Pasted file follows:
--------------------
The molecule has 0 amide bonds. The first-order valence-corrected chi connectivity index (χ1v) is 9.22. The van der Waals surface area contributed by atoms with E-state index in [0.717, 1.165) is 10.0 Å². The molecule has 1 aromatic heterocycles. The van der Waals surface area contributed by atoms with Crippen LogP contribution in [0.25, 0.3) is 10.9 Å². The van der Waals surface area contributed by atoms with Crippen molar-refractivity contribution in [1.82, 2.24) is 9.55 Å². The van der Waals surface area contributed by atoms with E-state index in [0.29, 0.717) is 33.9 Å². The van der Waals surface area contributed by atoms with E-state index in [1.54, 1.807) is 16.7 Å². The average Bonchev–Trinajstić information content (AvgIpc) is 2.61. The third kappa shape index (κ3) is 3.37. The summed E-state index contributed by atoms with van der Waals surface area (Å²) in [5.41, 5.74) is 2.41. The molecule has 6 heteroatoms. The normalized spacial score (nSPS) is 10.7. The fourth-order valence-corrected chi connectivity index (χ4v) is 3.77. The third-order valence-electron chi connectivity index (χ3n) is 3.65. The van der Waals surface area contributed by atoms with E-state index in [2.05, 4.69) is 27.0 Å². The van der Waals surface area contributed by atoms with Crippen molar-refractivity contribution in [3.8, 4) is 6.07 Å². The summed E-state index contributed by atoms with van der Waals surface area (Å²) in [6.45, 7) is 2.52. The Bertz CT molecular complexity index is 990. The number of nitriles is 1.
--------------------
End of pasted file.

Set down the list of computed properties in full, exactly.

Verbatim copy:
The molecule has 0 amide bonds. The first-order valence-corrected chi connectivity index (χ1v) is 9.22. The van der Waals surface area contributed by atoms with E-state index in [0.717, 1.165) is 10.0 Å². The molecule has 1 aromatic heterocycles. The van der Waals surface area contributed by atoms with Crippen LogP contribution in [0.25, 0.3) is 10.9 Å². The van der Waals surface area contributed by atoms with Crippen molar-refractivity contribution in [1.82, 2.24) is 9.55 Å². The van der Waals surface area contributed by atoms with E-state index in [0.29, 0.717) is 33.9 Å². The van der Waals surface area contributed by atoms with E-state index in [1.54, 1.807) is 16.7 Å². The average Bonchev–Trinajstić information content (AvgIpc) is 2.61. The third kappa shape index (κ3) is 3.37. The summed E-state index contributed by atoms with van der Waals surface area (Å²) in [5.41, 5.74) is 2.41. The molecule has 6 heteroatoms. The normalized spacial score (nSPS) is 10.7. The fourth-order valence-corrected chi connectivity index (χ4v) is 3.77. The third-order valence-electron chi connectivity index (χ3n) is 3.65. The van der Waals surface area contributed by atoms with E-state index in [2.05, 4.69) is 27.0 Å². The van der Waals surface area contributed by atoms with Crippen molar-refractivity contribution in [3.8, 4) is 6.07 Å². The summed E-state index contributed by atoms with van der Waals surface area (Å²) in [6.45, 7) is 2.52. The Bertz CT molecular complexity index is 990. The number of nitriles is 1.